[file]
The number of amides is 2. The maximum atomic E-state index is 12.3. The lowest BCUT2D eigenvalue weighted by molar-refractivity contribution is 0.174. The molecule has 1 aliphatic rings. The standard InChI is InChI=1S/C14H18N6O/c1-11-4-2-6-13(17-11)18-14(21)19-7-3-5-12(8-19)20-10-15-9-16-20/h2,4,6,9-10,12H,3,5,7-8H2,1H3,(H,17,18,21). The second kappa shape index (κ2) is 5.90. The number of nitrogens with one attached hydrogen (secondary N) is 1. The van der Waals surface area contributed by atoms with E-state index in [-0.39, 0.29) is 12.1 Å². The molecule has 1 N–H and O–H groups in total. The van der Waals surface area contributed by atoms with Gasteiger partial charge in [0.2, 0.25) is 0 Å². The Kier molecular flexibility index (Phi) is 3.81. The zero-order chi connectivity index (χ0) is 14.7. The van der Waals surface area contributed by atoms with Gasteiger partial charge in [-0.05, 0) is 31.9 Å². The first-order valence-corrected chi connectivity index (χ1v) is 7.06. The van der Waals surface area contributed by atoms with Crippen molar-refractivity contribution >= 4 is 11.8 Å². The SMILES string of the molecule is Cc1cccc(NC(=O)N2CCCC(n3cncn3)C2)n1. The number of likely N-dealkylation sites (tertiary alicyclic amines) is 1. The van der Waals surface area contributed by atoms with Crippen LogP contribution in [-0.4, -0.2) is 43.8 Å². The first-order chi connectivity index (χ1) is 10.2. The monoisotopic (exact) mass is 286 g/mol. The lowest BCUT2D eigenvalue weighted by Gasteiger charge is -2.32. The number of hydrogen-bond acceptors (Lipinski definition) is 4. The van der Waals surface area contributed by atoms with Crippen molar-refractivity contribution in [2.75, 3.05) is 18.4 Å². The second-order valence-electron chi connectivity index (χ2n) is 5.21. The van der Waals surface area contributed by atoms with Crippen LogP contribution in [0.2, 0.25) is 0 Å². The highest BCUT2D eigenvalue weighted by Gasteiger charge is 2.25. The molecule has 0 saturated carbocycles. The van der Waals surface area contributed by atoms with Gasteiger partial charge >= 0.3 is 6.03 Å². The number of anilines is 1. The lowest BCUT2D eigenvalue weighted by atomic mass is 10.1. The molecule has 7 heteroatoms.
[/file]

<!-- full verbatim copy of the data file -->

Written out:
The number of amides is 2. The maximum atomic E-state index is 12.3. The lowest BCUT2D eigenvalue weighted by molar-refractivity contribution is 0.174. The molecule has 1 aliphatic rings. The standard InChI is InChI=1S/C14H18N6O/c1-11-4-2-6-13(17-11)18-14(21)19-7-3-5-12(8-19)20-10-15-9-16-20/h2,4,6,9-10,12H,3,5,7-8H2,1H3,(H,17,18,21). The second kappa shape index (κ2) is 5.90. The number of nitrogens with one attached hydrogen (secondary N) is 1. The van der Waals surface area contributed by atoms with E-state index in [-0.39, 0.29) is 12.1 Å². The molecule has 1 N–H and O–H groups in total. The van der Waals surface area contributed by atoms with Gasteiger partial charge in [0.2, 0.25) is 0 Å². The Kier molecular flexibility index (Phi) is 3.81. The zero-order chi connectivity index (χ0) is 14.7. The van der Waals surface area contributed by atoms with Gasteiger partial charge in [-0.05, 0) is 31.9 Å². The first-order valence-corrected chi connectivity index (χ1v) is 7.06. The van der Waals surface area contributed by atoms with Crippen molar-refractivity contribution >= 4 is 11.8 Å². The SMILES string of the molecule is Cc1cccc(NC(=O)N2CCCC(n3cncn3)C2)n1. The number of likely N-dealkylation sites (tertiary alicyclic amines) is 1. The van der Waals surface area contributed by atoms with Crippen LogP contribution in [-0.4, -0.2) is 43.8 Å². The first-order chi connectivity index (χ1) is 10.2. The monoisotopic (exact) mass is 286 g/mol. The lowest BCUT2D eigenvalue weighted by Gasteiger charge is -2.32. The number of hydrogen-bond acceptors (Lipinski definition) is 4. The van der Waals surface area contributed by atoms with Crippen molar-refractivity contribution in [2.75, 3.05) is 18.4 Å². The second-order valence-electron chi connectivity index (χ2n) is 5.21. The van der Waals surface area contributed by atoms with Crippen LogP contribution in [0.2, 0.25) is 0 Å². The highest BCUT2D eigenvalue weighted by Gasteiger charge is 2.25. The molecule has 0 saturated carbocycles. The van der Waals surface area contributed by atoms with Gasteiger partial charge >= 0.3 is 6.03 Å². The number of anilines is 1. The lowest BCUT2D eigenvalue weighted by atomic mass is 10.1. The molecule has 7 heteroatoms.